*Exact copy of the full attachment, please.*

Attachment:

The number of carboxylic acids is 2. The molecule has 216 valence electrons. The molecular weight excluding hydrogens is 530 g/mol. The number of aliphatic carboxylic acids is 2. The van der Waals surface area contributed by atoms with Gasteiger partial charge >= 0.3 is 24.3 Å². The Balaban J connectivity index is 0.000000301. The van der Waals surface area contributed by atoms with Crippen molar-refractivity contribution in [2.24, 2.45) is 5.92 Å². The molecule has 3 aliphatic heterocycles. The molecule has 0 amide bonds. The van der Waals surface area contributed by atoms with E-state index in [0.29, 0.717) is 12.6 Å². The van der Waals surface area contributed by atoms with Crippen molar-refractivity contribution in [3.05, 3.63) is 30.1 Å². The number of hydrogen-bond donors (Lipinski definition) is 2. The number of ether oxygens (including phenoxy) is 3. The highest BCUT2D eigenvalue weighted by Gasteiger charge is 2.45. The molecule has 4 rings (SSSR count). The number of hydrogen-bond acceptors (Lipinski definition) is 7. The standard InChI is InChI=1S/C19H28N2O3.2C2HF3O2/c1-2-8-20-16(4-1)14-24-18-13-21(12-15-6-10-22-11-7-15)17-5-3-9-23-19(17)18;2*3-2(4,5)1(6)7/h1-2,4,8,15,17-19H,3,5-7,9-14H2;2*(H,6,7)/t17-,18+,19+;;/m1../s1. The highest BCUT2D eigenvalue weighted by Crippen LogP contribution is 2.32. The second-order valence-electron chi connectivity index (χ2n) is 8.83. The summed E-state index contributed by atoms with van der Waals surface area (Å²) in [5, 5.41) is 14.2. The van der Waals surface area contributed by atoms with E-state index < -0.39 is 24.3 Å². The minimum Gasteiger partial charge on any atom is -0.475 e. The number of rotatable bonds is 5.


The number of carboxylic acids is 2. The molecule has 216 valence electrons. The molecular weight excluding hydrogens is 530 g/mol. The number of aliphatic carboxylic acids is 2. The van der Waals surface area contributed by atoms with Gasteiger partial charge >= 0.3 is 24.3 Å². The Balaban J connectivity index is 0.000000301. The van der Waals surface area contributed by atoms with Crippen molar-refractivity contribution in [2.24, 2.45) is 5.92 Å². The molecule has 3 aliphatic heterocycles. The molecule has 0 amide bonds. The van der Waals surface area contributed by atoms with E-state index in [0.29, 0.717) is 12.6 Å². The van der Waals surface area contributed by atoms with Crippen molar-refractivity contribution in [3.05, 3.63) is 30.1 Å². The number of hydrogen-bond donors (Lipinski definition) is 2. The number of ether oxygens (including phenoxy) is 3. The highest BCUT2D eigenvalue weighted by Gasteiger charge is 2.45. The molecule has 4 rings (SSSR count). The number of hydrogen-bond acceptors (Lipinski definition) is 7. The standard InChI is InChI=1S/C19H28N2O3.2C2HF3O2/c1-2-8-20-16(4-1)14-24-18-13-21(12-15-6-10-22-11-7-15)17-5-3-9-23-19(17)18;2*3-2(4,5)1(6)7/h1-2,4,8,15,17-19H,3,5-7,9-14H2;2*(H,6,7)/t17-,18+,19+;;/m1../s1. The highest BCUT2D eigenvalue weighted by Crippen LogP contribution is 2.32. The second-order valence-electron chi connectivity index (χ2n) is 8.83. The summed E-state index contributed by atoms with van der Waals surface area (Å²) in [5, 5.41) is 14.2. The van der Waals surface area contributed by atoms with E-state index < -0.39 is 24.3 Å². The minimum Gasteiger partial charge on any atom is -0.475 e. The number of rotatable bonds is 5.